Research: Owner Operators – how to mitigate the current economic scenario in the EMIA region

As mentioned in our blog post last week, we executed a Remote Work & Accessibility Survey in April 2020 in the EMIA (Europe, Middle East, India & Africa) region. This second blog post talks about the specific findings for the owner operator market – what are the critical challenges when it comes to adapting to the current remote work from home scenario.

When it comes to owner operators, three key findings were presented in our survey:

  1. More owner operators typically work on-site compared to other company types.
  2. More offices and/or work locations are still open compared to other company types.
  3. Access to tools seems not to be a problem, but accessing the required information is a whole different story.

The survey found that only 57% of the owner operator recipients are working from home, compared to 83% of the average on the survey. This makes sense, as the industrial facilities need to continue to run, and people are required on-site to do this work. Given the current circumstances, it is vital for owners to be able to minimize the staff needed on site.

This can be done by a few different ways:

  • If that documentation is available in a digitized format, the team can be provided with web-based or mobile access to data and document repositories, enabling remote access.
  • Virtual reality access to their digital twins can be enabled for remote home locations either through 3D screen-based or head-mounted displays to visualize the facility, or parts of the facility.
  • Improved remote support cab be provided to field workers from experts based at home through helmet-mounted cameras and communication devices, enabling more staff to remain off-site and provide “over the shoulder” guidance and advice.
  • Automation can be heightened and remote robotic “lights-out” operation of facilities increased.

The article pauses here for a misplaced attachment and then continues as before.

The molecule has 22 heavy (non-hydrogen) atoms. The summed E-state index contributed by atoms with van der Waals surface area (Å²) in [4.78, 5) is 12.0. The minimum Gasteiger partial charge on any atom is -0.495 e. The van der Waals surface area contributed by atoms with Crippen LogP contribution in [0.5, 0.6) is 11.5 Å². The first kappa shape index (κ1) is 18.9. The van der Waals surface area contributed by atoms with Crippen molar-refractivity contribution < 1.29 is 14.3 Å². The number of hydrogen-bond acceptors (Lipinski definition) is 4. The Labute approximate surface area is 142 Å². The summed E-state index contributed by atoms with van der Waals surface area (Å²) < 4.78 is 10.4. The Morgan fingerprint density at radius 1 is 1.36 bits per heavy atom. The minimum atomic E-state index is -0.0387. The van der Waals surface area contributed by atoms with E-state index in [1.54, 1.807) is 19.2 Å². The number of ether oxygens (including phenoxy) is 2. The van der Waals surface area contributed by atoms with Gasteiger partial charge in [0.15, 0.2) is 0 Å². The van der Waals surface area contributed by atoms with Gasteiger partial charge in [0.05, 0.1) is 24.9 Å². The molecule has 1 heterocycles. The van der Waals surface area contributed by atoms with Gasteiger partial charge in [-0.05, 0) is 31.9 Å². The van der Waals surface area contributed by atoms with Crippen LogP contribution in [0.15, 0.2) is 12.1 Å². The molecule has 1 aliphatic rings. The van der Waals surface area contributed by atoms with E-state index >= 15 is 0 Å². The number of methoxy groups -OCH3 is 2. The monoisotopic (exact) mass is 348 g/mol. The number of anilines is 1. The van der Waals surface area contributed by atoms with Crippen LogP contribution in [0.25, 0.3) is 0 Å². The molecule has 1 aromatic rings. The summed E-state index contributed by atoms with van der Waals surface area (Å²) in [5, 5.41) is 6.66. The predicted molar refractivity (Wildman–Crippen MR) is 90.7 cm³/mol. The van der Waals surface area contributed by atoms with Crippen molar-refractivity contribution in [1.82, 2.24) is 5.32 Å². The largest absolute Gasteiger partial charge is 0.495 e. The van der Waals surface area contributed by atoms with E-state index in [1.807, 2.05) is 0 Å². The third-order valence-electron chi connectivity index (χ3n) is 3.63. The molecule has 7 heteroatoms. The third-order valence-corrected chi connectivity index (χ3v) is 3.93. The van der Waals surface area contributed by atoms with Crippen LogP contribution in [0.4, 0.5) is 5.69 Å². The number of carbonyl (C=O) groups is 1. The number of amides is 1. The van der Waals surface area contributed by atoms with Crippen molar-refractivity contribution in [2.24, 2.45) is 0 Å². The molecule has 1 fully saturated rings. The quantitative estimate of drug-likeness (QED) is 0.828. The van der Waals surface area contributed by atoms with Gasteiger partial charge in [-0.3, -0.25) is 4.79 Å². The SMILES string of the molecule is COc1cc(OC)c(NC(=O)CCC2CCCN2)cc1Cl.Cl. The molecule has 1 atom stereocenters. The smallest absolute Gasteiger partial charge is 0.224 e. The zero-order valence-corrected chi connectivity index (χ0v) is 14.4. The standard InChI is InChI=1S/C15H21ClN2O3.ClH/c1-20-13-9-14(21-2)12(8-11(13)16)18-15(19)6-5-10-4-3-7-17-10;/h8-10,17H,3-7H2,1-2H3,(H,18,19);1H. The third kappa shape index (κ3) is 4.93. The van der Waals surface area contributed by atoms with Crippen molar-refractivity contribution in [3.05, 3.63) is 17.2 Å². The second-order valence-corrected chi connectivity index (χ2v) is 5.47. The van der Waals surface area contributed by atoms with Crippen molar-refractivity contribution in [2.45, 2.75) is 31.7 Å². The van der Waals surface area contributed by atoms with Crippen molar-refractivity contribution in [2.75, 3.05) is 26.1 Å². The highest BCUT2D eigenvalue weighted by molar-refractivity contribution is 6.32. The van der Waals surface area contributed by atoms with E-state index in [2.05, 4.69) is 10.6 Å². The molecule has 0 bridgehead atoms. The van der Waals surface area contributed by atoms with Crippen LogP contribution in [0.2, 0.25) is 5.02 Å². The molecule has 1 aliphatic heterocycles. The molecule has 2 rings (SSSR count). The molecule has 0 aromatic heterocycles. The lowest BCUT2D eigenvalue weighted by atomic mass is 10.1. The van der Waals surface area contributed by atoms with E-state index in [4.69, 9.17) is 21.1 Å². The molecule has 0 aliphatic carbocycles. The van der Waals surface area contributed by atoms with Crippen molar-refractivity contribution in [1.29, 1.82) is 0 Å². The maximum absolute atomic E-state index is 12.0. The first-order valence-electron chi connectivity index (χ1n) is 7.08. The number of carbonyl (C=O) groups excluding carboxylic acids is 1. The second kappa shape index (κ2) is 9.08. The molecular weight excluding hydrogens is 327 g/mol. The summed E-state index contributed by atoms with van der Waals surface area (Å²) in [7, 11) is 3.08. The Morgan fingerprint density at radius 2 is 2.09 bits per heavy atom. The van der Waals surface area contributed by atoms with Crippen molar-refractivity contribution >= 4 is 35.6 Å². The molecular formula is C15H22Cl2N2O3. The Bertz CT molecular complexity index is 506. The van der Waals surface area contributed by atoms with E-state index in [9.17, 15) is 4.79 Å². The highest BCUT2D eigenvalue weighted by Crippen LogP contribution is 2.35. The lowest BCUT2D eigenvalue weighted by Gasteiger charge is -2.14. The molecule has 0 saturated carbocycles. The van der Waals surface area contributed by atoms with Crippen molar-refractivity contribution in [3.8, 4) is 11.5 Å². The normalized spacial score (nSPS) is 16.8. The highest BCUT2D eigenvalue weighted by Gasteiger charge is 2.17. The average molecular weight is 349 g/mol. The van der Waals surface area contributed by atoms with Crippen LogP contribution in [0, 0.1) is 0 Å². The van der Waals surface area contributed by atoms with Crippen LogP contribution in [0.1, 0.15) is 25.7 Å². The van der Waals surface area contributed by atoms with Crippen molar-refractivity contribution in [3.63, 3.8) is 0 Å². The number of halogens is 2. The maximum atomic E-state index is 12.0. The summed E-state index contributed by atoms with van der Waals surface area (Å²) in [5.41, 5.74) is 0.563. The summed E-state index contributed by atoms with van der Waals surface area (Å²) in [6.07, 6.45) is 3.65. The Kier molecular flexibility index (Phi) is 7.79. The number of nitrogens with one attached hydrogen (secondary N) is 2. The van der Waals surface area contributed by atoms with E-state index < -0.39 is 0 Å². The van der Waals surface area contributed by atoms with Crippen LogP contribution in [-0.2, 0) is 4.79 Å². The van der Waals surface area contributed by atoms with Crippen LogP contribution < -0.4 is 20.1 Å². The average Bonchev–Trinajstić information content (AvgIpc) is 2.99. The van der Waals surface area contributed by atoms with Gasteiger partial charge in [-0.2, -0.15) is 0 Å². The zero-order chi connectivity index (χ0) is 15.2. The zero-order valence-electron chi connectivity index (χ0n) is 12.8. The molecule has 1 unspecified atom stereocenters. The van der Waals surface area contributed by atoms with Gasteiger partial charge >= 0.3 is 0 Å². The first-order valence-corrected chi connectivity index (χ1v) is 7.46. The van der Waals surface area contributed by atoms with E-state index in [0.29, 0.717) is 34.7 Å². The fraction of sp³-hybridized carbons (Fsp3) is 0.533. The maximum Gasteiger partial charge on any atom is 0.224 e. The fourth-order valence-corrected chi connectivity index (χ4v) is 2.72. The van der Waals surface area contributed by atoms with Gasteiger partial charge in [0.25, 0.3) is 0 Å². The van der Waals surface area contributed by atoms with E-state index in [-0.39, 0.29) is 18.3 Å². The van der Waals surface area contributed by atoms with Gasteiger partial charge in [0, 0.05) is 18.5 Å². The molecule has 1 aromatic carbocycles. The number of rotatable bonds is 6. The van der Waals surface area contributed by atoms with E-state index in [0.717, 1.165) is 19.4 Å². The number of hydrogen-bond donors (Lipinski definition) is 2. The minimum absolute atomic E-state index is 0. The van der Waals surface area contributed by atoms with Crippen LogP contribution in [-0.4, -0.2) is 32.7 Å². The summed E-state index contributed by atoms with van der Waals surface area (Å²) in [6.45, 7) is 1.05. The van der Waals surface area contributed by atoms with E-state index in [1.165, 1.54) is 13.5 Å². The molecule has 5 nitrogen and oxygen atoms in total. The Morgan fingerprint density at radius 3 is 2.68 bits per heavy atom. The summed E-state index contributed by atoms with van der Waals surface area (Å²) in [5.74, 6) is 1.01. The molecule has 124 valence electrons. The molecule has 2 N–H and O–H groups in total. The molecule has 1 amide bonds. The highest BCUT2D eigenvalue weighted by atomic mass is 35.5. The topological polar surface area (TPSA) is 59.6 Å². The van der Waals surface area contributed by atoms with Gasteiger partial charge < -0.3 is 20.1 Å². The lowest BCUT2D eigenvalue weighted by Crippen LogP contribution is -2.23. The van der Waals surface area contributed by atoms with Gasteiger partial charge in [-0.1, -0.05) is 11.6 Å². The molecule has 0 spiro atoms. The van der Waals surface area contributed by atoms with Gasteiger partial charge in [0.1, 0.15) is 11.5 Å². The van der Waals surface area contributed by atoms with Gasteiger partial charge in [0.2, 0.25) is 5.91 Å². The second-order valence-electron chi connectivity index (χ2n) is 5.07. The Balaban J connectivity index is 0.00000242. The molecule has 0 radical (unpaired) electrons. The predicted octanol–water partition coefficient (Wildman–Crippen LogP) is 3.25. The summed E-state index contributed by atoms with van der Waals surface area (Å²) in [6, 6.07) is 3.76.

One of the key findings also shows that 60% of the recipients were affected by the inability to access data, harming their productivity. Other possible challenges include communication with suppliers and contractors, supply chain issues and an increase in maintenance and inspection backlogs.

As nobody knows exactly when we can expect to work more on-site and in our offices, here are some steps that owner operators can take to prepare for the future of having less staff on site:

  1.  Digitize, digitize, digitize. None of the steps above are possible if the information is saved as separated documents and Excel sheets in drawers or local hard drives. The first key in successfully having less staff on-site is to have digitized, single-source of information for them to use.
  2. Optimize infrastructure. Enable VPN access to on-premise systems while considering moving key data and document repositories to a cloud environment. Having fewer people using the VPN will improve issues with slowness, while cloud access enables faster access to data independent of location.
  3. Enable digital twin technology. After digitizing information, implementing digital twin technology can provide an organization with a zero-footprint, web-based access to trustworthy as-is facility information to all workers, despite their physical location.

None of us knows what the next months will bring. Still, together we can take steps towards a digitized future where information and tools are accessible, no matter the physical location of an employee. Naturally, some people will always be needed on-site for industrial facilities, but the availability of digitized information will help them to perform work faster and easier, minimizing the time required to spend at the site and allow remote assistance from experts wherever they are.

Stay healthy and safe!

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Adrian Park
Adrian has been with Hexagon’s PPM division since 2007 and currently serves as the Vice President for Pre-sales for Europe, the Middle East, India & Africa (EMIA) region. From 2007 to 2018 he worked in Global Business Development for Information Management solutions. He is based in Sandnes, Norway.

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